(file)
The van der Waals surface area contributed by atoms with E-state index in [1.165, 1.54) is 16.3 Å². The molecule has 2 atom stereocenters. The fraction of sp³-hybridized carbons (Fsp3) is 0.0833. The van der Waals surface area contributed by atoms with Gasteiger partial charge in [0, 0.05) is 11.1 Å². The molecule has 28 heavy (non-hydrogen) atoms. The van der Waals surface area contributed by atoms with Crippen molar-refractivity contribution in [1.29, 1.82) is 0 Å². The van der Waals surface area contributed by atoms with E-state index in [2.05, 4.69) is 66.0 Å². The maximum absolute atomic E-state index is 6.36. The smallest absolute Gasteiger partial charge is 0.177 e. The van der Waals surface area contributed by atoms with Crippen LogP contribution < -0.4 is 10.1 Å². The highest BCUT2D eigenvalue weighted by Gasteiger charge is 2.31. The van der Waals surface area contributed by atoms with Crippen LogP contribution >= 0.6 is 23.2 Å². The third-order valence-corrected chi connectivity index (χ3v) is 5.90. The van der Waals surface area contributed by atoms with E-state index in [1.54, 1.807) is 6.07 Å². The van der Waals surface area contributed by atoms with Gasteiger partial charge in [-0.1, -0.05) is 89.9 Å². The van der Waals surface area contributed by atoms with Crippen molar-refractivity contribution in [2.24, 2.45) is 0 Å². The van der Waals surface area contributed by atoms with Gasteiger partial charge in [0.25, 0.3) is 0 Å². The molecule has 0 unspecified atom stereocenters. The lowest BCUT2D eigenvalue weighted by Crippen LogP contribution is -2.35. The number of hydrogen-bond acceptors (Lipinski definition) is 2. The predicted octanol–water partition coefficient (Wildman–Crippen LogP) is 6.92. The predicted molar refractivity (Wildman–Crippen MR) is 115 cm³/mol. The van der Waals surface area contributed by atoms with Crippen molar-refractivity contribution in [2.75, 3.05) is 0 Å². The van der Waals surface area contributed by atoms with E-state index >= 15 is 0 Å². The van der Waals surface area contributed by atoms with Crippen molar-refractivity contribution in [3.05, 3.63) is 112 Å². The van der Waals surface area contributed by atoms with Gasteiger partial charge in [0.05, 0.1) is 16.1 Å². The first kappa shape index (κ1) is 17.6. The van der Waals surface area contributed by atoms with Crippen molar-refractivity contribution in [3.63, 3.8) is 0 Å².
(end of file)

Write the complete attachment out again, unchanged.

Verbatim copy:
The van der Waals surface area contributed by atoms with E-state index in [1.165, 1.54) is 16.3 Å². The molecule has 2 atom stereocenters. The fraction of sp³-hybridized carbons (Fsp3) is 0.0833. The van der Waals surface area contributed by atoms with Gasteiger partial charge in [0, 0.05) is 11.1 Å². The molecule has 28 heavy (non-hydrogen) atoms. The van der Waals surface area contributed by atoms with Crippen molar-refractivity contribution in [1.29, 1.82) is 0 Å². The van der Waals surface area contributed by atoms with E-state index in [2.05, 4.69) is 66.0 Å². The maximum absolute atomic E-state index is 6.36. The smallest absolute Gasteiger partial charge is 0.177 e. The van der Waals surface area contributed by atoms with Crippen LogP contribution < -0.4 is 10.1 Å². The highest BCUT2D eigenvalue weighted by Gasteiger charge is 2.31. The van der Waals surface area contributed by atoms with Crippen LogP contribution >= 0.6 is 23.2 Å². The third-order valence-corrected chi connectivity index (χ3v) is 5.90. The van der Waals surface area contributed by atoms with E-state index in [1.54, 1.807) is 6.07 Å². The van der Waals surface area contributed by atoms with Gasteiger partial charge in [-0.1, -0.05) is 89.9 Å². The van der Waals surface area contributed by atoms with Crippen molar-refractivity contribution in [2.24, 2.45) is 0 Å². The van der Waals surface area contributed by atoms with Gasteiger partial charge in [0.25, 0.3) is 0 Å². The molecule has 0 unspecified atom stereocenters. The lowest BCUT2D eigenvalue weighted by Crippen LogP contribution is -2.35. The number of hydrogen-bond acceptors (Lipinski definition) is 2. The predicted octanol–water partition coefficient (Wildman–Crippen LogP) is 6.92. The predicted molar refractivity (Wildman–Crippen MR) is 115 cm³/mol. The van der Waals surface area contributed by atoms with Crippen molar-refractivity contribution in [2.75, 3.05) is 0 Å². The van der Waals surface area contributed by atoms with E-state index >= 15 is 0 Å². The van der Waals surface area contributed by atoms with Crippen molar-refractivity contribution in [3.05, 3.63) is 112 Å². The van der Waals surface area contributed by atoms with Gasteiger partial charge in [0.05, 0.1) is 16.1 Å². The first kappa shape index (κ1) is 17.6. The van der Waals surface area contributed by atoms with Crippen molar-refractivity contribution in [3.63, 3.8) is 0 Å².